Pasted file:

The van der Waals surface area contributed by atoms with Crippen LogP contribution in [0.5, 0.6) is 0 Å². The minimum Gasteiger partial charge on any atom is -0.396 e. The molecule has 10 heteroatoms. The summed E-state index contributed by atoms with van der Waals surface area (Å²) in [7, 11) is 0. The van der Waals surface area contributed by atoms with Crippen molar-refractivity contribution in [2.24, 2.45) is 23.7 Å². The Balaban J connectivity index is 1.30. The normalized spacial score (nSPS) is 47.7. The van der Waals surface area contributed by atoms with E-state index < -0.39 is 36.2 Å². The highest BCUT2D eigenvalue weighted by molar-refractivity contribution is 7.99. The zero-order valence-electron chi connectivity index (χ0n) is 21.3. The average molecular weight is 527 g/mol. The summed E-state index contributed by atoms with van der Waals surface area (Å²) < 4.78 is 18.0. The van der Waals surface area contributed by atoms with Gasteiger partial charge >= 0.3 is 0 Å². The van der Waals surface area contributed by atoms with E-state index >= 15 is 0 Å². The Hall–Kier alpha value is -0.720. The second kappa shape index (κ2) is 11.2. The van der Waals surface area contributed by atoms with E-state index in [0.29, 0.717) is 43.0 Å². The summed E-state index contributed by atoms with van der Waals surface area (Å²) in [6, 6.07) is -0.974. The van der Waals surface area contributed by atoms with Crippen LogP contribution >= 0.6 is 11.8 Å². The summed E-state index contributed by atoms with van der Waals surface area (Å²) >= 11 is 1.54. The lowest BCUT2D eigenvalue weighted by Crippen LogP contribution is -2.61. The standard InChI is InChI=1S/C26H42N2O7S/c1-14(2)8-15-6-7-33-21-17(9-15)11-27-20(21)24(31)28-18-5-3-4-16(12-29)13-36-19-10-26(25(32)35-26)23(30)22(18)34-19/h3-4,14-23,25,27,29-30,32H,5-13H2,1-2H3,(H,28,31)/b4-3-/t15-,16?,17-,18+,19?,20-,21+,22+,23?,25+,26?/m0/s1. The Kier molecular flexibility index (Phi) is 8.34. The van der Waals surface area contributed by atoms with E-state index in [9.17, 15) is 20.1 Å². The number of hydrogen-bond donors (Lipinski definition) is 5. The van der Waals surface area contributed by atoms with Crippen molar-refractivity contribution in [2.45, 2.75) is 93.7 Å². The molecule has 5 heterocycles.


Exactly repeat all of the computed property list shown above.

The van der Waals surface area contributed by atoms with Crippen LogP contribution in [0.5, 0.6) is 0 Å². The minimum Gasteiger partial charge on any atom is -0.396 e. The molecule has 10 heteroatoms. The summed E-state index contributed by atoms with van der Waals surface area (Å²) in [7, 11) is 0. The van der Waals surface area contributed by atoms with Crippen molar-refractivity contribution in [2.24, 2.45) is 23.7 Å². The Balaban J connectivity index is 1.30. The normalized spacial score (nSPS) is 47.7. The van der Waals surface area contributed by atoms with E-state index < -0.39 is 36.2 Å². The highest BCUT2D eigenvalue weighted by molar-refractivity contribution is 7.99. The zero-order valence-electron chi connectivity index (χ0n) is 21.3. The average molecular weight is 527 g/mol. The summed E-state index contributed by atoms with van der Waals surface area (Å²) < 4.78 is 18.0. The van der Waals surface area contributed by atoms with Gasteiger partial charge >= 0.3 is 0 Å². The van der Waals surface area contributed by atoms with E-state index >= 15 is 0 Å². The Hall–Kier alpha value is -0.720. The second kappa shape index (κ2) is 11.2. The van der Waals surface area contributed by atoms with E-state index in [0.29, 0.717) is 43.0 Å². The summed E-state index contributed by atoms with van der Waals surface area (Å²) in [6, 6.07) is -0.974. The van der Waals surface area contributed by atoms with Crippen LogP contribution >= 0.6 is 11.8 Å². The summed E-state index contributed by atoms with van der Waals surface area (Å²) >= 11 is 1.54. The lowest BCUT2D eigenvalue weighted by Crippen LogP contribution is -2.61. The standard InChI is InChI=1S/C26H42N2O7S/c1-14(2)8-15-6-7-33-21-17(9-15)11-27-20(21)24(31)28-18-5-3-4-16(12-29)13-36-19-10-26(25(32)35-26)23(30)22(18)34-19/h3-4,14-23,25,27,29-30,32H,5-13H2,1-2H3,(H,28,31)/b4-3-/t15-,16?,17-,18+,19?,20-,21+,22+,23?,25+,26?/m0/s1. The Kier molecular flexibility index (Phi) is 8.34. The van der Waals surface area contributed by atoms with E-state index in [9.17, 15) is 20.1 Å². The number of hydrogen-bond donors (Lipinski definition) is 5. The van der Waals surface area contributed by atoms with Crippen molar-refractivity contribution in [2.45, 2.75) is 93.7 Å². The molecule has 5 heterocycles.